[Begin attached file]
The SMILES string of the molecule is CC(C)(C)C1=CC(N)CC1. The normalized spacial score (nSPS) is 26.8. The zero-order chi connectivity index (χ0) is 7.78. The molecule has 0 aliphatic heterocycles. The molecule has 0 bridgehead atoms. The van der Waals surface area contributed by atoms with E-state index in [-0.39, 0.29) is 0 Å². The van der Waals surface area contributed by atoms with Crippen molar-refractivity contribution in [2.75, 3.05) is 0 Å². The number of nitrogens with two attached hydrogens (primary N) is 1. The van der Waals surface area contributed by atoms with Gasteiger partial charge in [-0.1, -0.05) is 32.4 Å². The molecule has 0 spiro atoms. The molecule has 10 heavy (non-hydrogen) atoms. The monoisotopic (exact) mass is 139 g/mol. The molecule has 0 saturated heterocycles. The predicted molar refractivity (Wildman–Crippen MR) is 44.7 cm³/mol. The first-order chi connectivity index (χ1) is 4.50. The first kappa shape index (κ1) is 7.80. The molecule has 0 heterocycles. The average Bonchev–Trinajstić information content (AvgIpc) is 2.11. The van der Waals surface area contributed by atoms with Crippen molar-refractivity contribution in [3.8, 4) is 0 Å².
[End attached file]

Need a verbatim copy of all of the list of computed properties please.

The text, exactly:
The SMILES string of the molecule is CC(C)(C)C1=CC(N)CC1. The normalized spacial score (nSPS) is 26.8. The zero-order chi connectivity index (χ0) is 7.78. The molecule has 0 aliphatic heterocycles. The molecule has 0 bridgehead atoms. The van der Waals surface area contributed by atoms with E-state index in [-0.39, 0.29) is 0 Å². The van der Waals surface area contributed by atoms with Crippen molar-refractivity contribution in [2.75, 3.05) is 0 Å². The number of nitrogens with two attached hydrogens (primary N) is 1. The van der Waals surface area contributed by atoms with Gasteiger partial charge in [-0.1, -0.05) is 32.4 Å². The molecule has 0 spiro atoms. The molecule has 10 heavy (non-hydrogen) atoms. The monoisotopic (exact) mass is 139 g/mol. The molecule has 0 saturated heterocycles. The predicted molar refractivity (Wildman–Crippen MR) is 44.7 cm³/mol. The first-order chi connectivity index (χ1) is 4.50. The first kappa shape index (κ1) is 7.80. The molecule has 0 heterocycles. The average Bonchev–Trinajstić information content (AvgIpc) is 2.11. The van der Waals surface area contributed by atoms with Crippen molar-refractivity contribution in [3.8, 4) is 0 Å².